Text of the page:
One of the defining trends in lighting design over the last 20 years has been to take a less-is-more approach, according to Mead Noss, owner of Outdoor Lighting Perspectives of Colorado, a branch of a nationwide company with over 60 locations.
Many homeowners and builders used to think of “outdoor lighting as carriage lighting, so a lot of homes were basically plastered across the front … with carriage lights,” Noss said.
Over the years, consumers have opted for more subdued soffit lighting, he noted, but “a lot of the HOA regulations and architectural covenants have also changed. There are a lot of dark-sky lighting covenants with some of the major communities such as Genesee and Castle Pines Village.”
Coloradans are especially apt to prefer a natural lighting scheme, Noss said.
“Coloradans tend to be more environmentally conscious. They don’t want their house to look like a property on the Las Vegas Strip,” he noted.
He added that homeowners, for the most part, have embraced LED lights, despite their higher initial cost.
“We still have a few holdouts and customers who just don’t want to spend the money on LEDs, but it doesn’t make a whole lot of sense because the savings they have with the lower energy and electric bills more than pays for the initial cost of retrofitting to LED. In most cases, it’s less than two years,” he explained.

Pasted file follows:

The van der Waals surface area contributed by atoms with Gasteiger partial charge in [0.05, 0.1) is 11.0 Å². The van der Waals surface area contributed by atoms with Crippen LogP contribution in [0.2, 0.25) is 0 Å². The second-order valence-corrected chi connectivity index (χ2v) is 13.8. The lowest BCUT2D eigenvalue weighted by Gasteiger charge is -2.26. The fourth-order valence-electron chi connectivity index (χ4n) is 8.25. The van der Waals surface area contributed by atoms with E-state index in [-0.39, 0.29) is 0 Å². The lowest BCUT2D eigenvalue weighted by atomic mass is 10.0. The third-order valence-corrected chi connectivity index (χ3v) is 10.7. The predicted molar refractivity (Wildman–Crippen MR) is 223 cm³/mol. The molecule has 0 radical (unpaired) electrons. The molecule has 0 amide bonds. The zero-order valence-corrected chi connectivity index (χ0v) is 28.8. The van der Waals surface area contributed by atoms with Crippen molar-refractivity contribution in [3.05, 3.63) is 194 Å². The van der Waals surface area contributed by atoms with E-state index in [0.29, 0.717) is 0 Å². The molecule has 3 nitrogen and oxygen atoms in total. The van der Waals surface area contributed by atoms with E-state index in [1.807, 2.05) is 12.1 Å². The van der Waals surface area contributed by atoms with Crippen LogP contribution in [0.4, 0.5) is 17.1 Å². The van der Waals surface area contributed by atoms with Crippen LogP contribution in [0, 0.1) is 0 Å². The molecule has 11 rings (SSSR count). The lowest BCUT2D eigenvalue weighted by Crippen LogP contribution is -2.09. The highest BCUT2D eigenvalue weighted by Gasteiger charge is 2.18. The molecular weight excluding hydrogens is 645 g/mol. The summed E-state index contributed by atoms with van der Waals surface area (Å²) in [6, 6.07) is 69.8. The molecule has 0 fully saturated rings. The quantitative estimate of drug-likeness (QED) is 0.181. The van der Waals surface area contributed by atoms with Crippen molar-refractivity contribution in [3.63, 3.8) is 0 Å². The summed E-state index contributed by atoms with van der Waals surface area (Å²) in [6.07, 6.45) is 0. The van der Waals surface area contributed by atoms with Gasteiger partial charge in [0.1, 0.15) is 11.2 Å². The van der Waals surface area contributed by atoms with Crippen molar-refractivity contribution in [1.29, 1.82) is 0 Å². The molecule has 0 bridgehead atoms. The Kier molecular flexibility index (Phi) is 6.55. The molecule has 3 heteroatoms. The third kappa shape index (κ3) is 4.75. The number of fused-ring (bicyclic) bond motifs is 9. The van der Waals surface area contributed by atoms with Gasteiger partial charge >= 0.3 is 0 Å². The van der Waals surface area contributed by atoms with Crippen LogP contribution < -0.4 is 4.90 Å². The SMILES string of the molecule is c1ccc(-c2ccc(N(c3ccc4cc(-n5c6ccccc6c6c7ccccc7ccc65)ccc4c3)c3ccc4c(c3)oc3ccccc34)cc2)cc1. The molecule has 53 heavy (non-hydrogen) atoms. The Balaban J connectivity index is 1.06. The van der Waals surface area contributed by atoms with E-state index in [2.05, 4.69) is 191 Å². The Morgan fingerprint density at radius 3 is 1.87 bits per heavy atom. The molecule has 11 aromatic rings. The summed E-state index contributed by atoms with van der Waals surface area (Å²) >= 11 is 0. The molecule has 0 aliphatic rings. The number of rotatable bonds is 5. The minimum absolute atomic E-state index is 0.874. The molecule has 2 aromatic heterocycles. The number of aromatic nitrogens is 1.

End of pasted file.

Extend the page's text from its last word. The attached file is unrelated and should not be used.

Noss described some other trends that are taking root in Colorado, and one that probably won’t get much traction, despite its popularity elsewhere.
Festival lighting. It goes by many names, but string lights are a popular tool for lighting designs that invite homeowners and their guests to gather.
“Some people refer to it as bistro lighting or festival lighting,” Noss said. “Now that we can install that in low voltage and LEDs, we can tie that in with their regular landscape lighting systems.”
He added that technology has helped eliminate one of the other main objections to LED lighting—the garish blue light.
“We can get it in any color temperature, so we can make everything look exactly as it looked with the halogen bulb technology,” he said.
Sculptural bollards. Noss has seen increasing interest in bollard lights that incorporate an architectural flair. He noted they can be a little pricey, so “we don’t install a ton of them, but they’re basically dark-sky compliant, and they have interesting cutout designs on the side so you get useful light.”
Color-changing lights. Noss noted that customers at OLP offices around the country are asking for color-changing LEDs or dimming capabilities in their outdoor lighting designs, but his customers are uninterested or outright opposed to it.
“I’m not sure that the RGB color-changing LEDs and things like that are going to ever become popular in Colorado,” he said. “We’ve even had customers say, ‘I don’t want this RGB lighting. I just want the lighting that you did for me at our last house. We want it to look natural.'”